If you call a 0.25% increase a hiking frenzy, what kind of a superlative would you reserve for a 0.5% increase?

Share this post


Link to post
Share on other sites

If you call a 0.25% increase a hiking frenzy, what kind of a superlative would you reserve for a 0.5% increase?

LOL!

I agree.

A doubling of interest rates would trouble me.

2 or 3% would be an inconvenience. I may have to reduce what I spend on luxuries and gadgets for a bit.

Less than 2%? Life would continue pretty much as normal.

And HPC enthusiasts salivate over 0.25% or 0.5%..... :lol::lol:

Share this post


Link to post
Share on other sites

LOL!

I agree.

A doubling of interest rates would trouble me.

2 or 3% would be an inconvenience. I may have to reduce what I spend on luxuries and gadgets for a bit.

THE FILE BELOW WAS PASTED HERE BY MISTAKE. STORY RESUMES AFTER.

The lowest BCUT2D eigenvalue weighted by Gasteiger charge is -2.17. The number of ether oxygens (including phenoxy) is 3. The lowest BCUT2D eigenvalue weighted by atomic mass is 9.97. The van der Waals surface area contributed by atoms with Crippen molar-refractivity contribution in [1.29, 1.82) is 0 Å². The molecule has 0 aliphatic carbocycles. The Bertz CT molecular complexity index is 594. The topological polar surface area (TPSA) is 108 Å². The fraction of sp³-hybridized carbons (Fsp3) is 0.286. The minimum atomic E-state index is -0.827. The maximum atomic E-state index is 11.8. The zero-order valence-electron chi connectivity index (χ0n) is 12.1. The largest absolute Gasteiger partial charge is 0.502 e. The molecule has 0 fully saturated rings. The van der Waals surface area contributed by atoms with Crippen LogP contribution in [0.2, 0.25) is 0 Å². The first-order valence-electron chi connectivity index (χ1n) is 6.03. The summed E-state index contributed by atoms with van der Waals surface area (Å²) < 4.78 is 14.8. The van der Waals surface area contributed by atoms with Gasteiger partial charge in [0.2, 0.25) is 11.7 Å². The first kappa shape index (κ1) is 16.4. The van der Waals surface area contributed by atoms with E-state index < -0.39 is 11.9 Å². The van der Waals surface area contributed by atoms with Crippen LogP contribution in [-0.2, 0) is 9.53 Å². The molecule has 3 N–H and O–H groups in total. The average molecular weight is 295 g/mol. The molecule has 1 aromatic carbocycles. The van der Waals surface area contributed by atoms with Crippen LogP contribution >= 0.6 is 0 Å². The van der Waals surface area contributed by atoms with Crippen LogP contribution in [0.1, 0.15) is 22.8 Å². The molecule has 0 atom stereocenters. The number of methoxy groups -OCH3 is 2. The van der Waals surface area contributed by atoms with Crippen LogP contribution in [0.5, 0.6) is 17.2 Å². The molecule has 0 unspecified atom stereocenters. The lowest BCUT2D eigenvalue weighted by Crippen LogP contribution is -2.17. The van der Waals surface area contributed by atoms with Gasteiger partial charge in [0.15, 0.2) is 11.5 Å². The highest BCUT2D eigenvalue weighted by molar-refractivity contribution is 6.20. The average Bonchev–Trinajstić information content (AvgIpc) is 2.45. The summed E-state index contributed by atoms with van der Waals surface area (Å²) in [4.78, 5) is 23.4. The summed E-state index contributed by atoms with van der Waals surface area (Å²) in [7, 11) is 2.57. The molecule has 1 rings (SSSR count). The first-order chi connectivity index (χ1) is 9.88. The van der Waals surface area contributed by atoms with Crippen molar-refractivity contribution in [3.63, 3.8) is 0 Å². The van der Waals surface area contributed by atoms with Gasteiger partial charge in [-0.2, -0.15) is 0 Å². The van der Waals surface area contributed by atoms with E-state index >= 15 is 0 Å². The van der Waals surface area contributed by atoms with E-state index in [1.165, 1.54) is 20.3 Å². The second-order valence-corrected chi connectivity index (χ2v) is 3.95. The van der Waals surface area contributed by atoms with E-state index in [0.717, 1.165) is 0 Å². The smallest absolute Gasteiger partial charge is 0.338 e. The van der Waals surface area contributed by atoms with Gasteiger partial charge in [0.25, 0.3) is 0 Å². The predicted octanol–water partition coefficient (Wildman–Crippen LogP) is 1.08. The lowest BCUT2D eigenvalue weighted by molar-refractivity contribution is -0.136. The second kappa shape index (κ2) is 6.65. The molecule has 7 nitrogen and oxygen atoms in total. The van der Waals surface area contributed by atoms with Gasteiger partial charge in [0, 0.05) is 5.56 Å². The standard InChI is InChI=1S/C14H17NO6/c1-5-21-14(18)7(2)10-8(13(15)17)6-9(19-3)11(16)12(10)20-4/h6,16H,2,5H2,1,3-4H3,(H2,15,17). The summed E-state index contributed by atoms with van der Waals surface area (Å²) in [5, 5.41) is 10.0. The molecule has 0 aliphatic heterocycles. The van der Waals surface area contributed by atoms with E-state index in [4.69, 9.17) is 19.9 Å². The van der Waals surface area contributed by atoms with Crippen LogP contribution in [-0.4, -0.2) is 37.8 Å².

Less than 2%? Life would continue pretty much as normal.

And HPC enthusiasts salivate over 0.25% or 0.5%..... :lol::lol:

Did you buy recently or a while ago? It's a genuine question.

I take it that those who have stretched themselves more will be more affected by interest rate rises. Although I agree that small rises probably won't do much to effect a fundamental change in the market as a whole.

Share this post


Link to post
Share on other sites

Realistbear, one minute you post to say that interest rates will remain fixed... next minute you post to tell us hikes are on the way!

Share this post


Link to post
Share on other sites

Less than 2%? Life would continue pretty much as normal.

And HPC enthusiasts salivate over 0.25% or 0.5%..... :lol::lol:

The thing that interests me is that a lot of BTL out there is working on miniscule yields and only the prospect of capital appreciation to make the figures add up.

Even relatively small IR rises are going to send the alarm bells ringing for the investor-led part of the housing market, which as we know, has largely replaced FTBers.

Should investor sentiment turn sour, we could see the "I'm in it for the long-term" sentiment reverse and cause the market to crash.